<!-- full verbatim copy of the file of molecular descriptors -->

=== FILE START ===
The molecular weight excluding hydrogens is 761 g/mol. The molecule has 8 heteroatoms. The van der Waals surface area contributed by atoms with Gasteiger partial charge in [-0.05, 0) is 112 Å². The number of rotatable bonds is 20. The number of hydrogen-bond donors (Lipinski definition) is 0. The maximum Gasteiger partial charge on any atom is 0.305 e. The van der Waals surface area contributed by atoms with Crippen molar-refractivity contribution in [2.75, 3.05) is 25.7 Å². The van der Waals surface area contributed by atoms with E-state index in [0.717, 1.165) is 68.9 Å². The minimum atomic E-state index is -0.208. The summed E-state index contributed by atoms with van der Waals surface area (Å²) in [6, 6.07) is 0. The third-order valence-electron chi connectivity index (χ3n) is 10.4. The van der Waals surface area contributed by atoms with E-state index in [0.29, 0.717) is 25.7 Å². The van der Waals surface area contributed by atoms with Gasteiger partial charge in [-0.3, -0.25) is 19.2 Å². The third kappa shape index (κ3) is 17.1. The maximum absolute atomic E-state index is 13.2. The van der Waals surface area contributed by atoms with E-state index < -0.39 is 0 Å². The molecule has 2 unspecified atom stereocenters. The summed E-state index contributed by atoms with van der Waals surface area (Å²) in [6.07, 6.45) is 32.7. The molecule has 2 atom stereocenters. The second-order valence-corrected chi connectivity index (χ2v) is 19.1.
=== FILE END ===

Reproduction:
The molecular weight excluding hydrogens is 761 g/mol. The molecule has 8 heteroatoms. The van der Waals surface area contributed by atoms with Gasteiger partial charge in [-0.05, 0) is 112 Å². The number of rotatable bonds is 20. The number of hydrogen-bond donors (Lipinski definition) is 0. The maximum Gasteiger partial charge on any atom is 0.305 e. The van der Waals surface area contributed by atoms with Crippen molar-refractivity contribution in [2.75, 3.05) is 25.7 Å². The van der Waals surface area contributed by atoms with E-state index in [0.717, 1.165) is 68.9 Å². The minimum atomic E-state index is -0.208. The summed E-state index contributed by atoms with van der Waals surface area (Å²) in [6, 6.07) is 0. The third-order valence-electron chi connectivity index (χ3n) is 10.4. The van der Waals surface area contributed by atoms with E-state index in [0.29, 0.717) is 25.7 Å². The van der Waals surface area contributed by atoms with Gasteiger partial charge in [-0.3, -0.25) is 19.2 Å². The third kappa shape index (κ3) is 17.1. The maximum absolute atomic E-state index is 13.2. The van der Waals surface area contributed by atoms with E-state index < -0.39 is 0 Å². The molecule has 2 unspecified atom stereocenters. The summed E-state index contributed by atoms with van der Waals surface area (Å²) in [6.07, 6.45) is 32.7. The molecule has 2 atom stereocenters. The second-order valence-corrected chi connectivity index (χ2v) is 19.1.